As I walked to the train station this morning, I had the theme song of Laverne and Shirley just buzzing in my head: “one, two, three, four, five, six, seven, eight. Sclemeel, schlemazel, hasenfeffer incorporated.” Huh? That’s right. What the heck was that line about? That lyric probably exemplifies what the general public feels about this looming “fiscal cliff.” I have an upcoming staff meeting where I will probably yet again explain –or attempt to- in layman’s language what all this talk about a cliff and sequestration is all about. But honestly, all this fiscal cliff talk just makes me want to go to Cabo San Lucas and go cliff diving for real. I feel the need some real adventure and not this ho-hum dry, repetitive and predictable cliff diving talk. Tax the wealthy-or the uber wealthy. Lower the corporate tax rate. Address looming entitlement costs. Raise the ceiling (debt, that is). Don’t raise the ceiling. Yadayadayada. Haven’t we heard this all before?
Sequestration was meant to be a “poison pill” of sorts that would motivate politicians, and the powers that be, to compromise and address the serious financial problems that the United States has been and continues to face. But these days poison pills are not all that they used to be. A poison pill is a way to make something that is highly desired by others to be unappealing. Netflix just recently announced it had adopted a poison pill. It was looking at a hostile takeover bid and it counteracted by creating a “shareholder-rights plan.” Interestingly, by enhancing rights, the takeover becomes less likely as the company becomes more expensive. It does say something, don’t you think, when a “poison pill” entails expanding access. Carl Icahn who was spearheading the possible takeover noted that such a poison pill was “an example of poor corporate governance.” It seems to me that poison pills are often part of good governance when done honorably and true sacrifice in mind. What is your company’s poison pill threshold?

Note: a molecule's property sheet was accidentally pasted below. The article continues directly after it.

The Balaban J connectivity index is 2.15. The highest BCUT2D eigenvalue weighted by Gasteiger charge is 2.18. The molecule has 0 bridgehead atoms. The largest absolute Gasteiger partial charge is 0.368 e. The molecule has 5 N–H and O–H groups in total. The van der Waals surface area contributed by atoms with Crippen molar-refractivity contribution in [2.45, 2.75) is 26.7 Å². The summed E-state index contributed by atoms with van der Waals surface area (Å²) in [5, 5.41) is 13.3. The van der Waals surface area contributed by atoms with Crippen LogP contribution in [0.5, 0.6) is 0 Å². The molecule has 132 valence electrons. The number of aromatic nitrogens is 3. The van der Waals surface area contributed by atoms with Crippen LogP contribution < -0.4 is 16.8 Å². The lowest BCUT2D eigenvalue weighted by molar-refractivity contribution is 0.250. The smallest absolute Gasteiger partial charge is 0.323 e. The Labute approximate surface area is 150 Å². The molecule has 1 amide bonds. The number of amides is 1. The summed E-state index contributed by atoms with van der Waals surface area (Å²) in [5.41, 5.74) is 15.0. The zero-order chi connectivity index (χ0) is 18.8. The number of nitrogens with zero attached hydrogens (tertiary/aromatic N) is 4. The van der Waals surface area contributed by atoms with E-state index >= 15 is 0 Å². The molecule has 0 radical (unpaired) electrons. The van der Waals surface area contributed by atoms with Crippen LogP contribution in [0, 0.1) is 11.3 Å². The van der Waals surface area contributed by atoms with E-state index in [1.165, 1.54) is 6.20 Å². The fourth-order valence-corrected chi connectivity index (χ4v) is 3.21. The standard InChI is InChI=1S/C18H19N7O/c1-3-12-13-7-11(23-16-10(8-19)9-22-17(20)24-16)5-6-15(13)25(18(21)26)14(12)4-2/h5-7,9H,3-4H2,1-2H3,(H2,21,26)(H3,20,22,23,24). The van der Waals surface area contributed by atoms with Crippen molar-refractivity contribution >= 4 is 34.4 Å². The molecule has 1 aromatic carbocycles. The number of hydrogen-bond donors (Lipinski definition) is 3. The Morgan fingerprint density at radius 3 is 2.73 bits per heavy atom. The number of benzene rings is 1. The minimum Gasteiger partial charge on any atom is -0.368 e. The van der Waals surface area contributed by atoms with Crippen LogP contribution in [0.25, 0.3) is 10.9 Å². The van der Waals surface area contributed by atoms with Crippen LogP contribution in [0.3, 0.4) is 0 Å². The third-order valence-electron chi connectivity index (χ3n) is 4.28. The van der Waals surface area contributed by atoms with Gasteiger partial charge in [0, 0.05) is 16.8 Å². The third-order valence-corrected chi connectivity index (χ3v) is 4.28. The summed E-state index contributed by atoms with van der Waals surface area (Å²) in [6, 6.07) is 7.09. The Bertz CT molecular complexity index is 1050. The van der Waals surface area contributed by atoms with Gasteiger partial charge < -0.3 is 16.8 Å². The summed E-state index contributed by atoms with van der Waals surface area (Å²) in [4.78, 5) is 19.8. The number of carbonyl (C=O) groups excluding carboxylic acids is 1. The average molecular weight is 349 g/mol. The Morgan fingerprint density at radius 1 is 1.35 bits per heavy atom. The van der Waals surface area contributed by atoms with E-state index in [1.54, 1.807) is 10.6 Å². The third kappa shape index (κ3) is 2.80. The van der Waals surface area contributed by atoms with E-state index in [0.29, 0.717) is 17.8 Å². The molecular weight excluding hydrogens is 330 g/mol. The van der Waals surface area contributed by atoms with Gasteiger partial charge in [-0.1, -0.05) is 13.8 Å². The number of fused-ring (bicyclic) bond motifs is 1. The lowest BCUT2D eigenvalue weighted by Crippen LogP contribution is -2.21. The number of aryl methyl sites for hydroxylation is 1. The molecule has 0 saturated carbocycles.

The history of “poison pill” usage goes back to the heyday of espionage and spygames when those that were captured were supposed to take cyanide capsules rather than be tortured and divulge information. Supposedly, one took the poison pill for the greater good. A poison pill is supposed to make you reflect, in a way, on what is important. Historically, there had been a sense of honor in the sacrifice one makes in taking a poison pill. Going back to our modern day poison pill-that being the fiscal cliff- where is the honor in all these deliberations? What is the tipping point for self-sacrifice (falling on one’s sword just to drop out more violent imagery) in the 21st century?
People and organizations alike have to make hard choices in difficult times. Not only should individuals be looking to see what they need to do in their own households to tighten up but they should be reflecting on how they can rise above their current situation. Or so the politicians keep telling us. By rising above our current situation, we supposedly then we need all those “entitlements.” Bah, humbug!
Well, guess what! Organizations need to undergo a similar process. At the organizational level, there has to be a sense of urgency. Or rather an urgent sense to determine what is truly urgent. How can quality of services be continued without all the previously available resources and associated costs? I’m afraid that many non-profits are not currently engaging in this process. Everyone is thinking that the fiscal cliff will be handled at the last minute and things will continue as usual. Or many are just bored or overwhelmed by all this fiscal cliff talk. When you run an agency you can’t afford to be bored by cliffs and poison pills. How do we get non-profits to take up the call for prioritization? Many non-profits see themselves as providing series to all who need them: “we don’t turn away those in need”. That is understandable and admirable. Good karma will come your way. But nonetheless prioritization needs to occur.